On the eve of yet another version of rock’s stalwart musical The Wall, I figured I would listen to the 1979 original – the version that is the foundation for every reissue, movie and new tour with accompanying live album that has come out over the last 35 years. You see, Roger Waters has a new live film and album (Roger Waters The Wall, out November 20) and apparently there’s some new light to shine on “his” greatest work.
You see, as much as I love Pink Floyd – and I actually do – I think ol’ Rog’s trotting out another version either to: a) Cut David Gilmour out of the revenue stream, or b) Get me to start hating him. Just like remakes of great old movies or modern soundtracks of classic musicals, there’s no reason to have at it again. Sure, I’m a sucker for a nicely remastered reissue of an original version of something great, but I don’t need to hear Waters’ – what, third? – crack at Floyd’s masterpiece.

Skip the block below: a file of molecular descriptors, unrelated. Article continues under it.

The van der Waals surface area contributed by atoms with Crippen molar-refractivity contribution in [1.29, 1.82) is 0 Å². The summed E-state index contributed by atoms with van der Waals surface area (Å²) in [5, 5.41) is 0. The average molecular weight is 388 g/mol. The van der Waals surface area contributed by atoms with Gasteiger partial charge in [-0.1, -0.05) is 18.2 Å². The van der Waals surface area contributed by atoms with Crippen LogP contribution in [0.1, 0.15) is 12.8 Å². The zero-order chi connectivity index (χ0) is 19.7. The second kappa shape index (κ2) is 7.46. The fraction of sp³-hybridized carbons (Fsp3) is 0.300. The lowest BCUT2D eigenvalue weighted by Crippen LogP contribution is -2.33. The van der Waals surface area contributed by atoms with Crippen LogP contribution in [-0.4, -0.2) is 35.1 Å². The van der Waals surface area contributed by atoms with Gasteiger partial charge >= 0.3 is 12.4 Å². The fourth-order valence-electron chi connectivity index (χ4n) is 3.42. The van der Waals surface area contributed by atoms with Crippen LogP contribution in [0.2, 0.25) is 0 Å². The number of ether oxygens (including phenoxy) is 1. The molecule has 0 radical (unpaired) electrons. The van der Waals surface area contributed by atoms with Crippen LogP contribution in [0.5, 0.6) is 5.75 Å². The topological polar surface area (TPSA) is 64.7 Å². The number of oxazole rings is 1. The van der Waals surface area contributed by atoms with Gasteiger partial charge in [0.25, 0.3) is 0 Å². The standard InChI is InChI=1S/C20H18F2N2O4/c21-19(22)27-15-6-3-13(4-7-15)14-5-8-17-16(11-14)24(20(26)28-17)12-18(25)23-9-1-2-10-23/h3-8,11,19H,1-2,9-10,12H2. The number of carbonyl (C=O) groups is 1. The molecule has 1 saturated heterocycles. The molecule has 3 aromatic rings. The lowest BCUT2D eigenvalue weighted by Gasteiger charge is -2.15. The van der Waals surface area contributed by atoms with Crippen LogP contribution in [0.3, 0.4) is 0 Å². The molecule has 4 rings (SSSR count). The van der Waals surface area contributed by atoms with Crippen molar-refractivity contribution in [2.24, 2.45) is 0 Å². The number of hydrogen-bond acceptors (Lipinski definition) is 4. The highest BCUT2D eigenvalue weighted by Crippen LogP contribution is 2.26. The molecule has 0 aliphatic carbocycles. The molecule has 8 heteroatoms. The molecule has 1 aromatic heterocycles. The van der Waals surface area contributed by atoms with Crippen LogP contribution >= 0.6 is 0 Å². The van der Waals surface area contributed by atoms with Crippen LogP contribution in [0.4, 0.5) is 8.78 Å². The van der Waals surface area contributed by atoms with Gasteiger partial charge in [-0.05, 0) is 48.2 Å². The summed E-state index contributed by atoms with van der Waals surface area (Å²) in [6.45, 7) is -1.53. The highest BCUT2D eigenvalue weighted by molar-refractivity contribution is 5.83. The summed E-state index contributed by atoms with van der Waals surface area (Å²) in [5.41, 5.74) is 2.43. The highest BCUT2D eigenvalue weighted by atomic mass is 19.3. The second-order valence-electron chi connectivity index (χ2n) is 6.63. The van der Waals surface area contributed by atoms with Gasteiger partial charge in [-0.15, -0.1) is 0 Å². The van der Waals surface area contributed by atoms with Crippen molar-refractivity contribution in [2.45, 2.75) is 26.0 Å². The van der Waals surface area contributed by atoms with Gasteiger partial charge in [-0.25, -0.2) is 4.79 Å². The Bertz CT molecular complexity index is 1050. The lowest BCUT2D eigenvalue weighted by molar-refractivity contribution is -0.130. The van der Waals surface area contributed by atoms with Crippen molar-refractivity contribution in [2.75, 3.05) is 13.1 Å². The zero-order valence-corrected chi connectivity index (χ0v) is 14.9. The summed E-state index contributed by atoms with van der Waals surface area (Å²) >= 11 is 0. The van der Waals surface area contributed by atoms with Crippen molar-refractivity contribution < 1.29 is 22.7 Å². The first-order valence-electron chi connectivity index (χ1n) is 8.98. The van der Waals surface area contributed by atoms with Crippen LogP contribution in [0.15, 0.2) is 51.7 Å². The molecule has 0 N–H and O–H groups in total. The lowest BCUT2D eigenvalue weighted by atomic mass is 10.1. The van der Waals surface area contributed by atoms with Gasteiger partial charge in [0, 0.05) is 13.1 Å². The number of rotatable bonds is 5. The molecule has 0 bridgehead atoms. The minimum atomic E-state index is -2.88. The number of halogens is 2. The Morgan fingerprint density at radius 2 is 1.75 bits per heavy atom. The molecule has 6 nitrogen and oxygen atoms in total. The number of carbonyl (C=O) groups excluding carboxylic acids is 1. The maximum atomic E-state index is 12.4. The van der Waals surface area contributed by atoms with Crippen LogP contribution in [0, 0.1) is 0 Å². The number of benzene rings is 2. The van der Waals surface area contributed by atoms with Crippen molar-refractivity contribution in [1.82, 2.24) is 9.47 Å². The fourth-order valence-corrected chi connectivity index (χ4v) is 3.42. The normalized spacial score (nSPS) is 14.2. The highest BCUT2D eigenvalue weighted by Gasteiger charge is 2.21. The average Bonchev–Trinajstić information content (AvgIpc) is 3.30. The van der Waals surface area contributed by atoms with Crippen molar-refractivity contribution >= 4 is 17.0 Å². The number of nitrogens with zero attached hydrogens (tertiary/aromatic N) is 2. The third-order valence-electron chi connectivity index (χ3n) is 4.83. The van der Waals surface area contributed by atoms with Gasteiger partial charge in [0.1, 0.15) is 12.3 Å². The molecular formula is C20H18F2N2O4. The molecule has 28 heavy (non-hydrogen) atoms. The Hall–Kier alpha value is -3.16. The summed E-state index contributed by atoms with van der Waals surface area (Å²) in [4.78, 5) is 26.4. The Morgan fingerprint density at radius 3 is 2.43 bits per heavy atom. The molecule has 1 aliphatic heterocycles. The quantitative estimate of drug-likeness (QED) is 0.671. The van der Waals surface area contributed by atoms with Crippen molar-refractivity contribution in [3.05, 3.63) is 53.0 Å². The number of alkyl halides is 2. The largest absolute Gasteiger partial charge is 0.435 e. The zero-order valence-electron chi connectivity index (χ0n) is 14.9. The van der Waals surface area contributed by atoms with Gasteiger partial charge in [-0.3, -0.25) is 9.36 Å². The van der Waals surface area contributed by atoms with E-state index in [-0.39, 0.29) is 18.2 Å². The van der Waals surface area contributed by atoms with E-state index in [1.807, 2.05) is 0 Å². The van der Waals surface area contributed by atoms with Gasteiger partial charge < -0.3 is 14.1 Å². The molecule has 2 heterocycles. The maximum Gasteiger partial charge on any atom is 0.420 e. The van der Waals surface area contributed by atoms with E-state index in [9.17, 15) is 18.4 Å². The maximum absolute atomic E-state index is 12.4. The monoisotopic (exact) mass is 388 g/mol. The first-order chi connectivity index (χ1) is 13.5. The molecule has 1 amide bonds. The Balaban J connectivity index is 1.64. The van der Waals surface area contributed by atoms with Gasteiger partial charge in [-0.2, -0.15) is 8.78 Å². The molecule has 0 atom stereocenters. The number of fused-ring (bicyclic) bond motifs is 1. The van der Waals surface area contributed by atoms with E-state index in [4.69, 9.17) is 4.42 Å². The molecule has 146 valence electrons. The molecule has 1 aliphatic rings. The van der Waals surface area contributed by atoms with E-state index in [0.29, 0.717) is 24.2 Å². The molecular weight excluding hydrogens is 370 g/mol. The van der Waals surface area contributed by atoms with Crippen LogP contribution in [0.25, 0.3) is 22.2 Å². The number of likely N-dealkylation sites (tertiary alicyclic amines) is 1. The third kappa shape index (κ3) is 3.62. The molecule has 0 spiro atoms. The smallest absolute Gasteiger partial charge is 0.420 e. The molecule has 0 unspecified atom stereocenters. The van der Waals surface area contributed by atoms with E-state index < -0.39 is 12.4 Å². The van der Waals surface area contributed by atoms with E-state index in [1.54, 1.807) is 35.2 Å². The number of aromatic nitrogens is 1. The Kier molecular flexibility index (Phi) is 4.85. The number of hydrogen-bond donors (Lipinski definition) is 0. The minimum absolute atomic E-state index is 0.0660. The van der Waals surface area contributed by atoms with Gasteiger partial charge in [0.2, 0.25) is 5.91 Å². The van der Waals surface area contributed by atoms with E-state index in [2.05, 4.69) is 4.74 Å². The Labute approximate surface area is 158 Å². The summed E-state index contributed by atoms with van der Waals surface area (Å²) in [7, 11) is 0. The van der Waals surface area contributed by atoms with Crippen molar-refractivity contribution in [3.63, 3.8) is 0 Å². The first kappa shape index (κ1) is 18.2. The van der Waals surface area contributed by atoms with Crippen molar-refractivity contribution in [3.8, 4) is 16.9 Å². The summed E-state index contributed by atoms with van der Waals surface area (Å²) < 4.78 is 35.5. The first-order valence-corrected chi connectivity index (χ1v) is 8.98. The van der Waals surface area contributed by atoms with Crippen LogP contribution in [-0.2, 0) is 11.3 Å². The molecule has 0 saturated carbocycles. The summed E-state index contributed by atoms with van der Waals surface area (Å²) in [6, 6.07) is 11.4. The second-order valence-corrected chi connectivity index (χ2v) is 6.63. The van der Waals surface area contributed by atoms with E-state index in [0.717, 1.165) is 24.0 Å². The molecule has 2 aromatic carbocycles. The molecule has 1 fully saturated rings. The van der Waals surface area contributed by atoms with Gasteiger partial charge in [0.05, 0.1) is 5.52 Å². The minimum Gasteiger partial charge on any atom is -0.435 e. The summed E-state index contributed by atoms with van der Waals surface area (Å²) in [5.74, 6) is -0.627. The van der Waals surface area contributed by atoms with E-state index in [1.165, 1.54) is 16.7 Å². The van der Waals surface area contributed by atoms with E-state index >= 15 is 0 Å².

I’ll say this, too. In listening to The Wall (2009 remaster on CD) today, I honestly didn’t remember it being so fucking depressing! Great songs aside (the best ones are the ones they still play to death on classic rock radio), this 2LP/2CD album is one helluva downer. I guess I didn’t pay as much attention to the lyrics and the generally downcast, minor key tunes that Waters, Gilmour, Richard Wright and Nick Mason put together in 1979 as I do today as a mature adult. Man, I wonder what kind of stuff Waters’ therapist hears!
(no rating because this really isn’t a review) (Capitol; originally Columbia)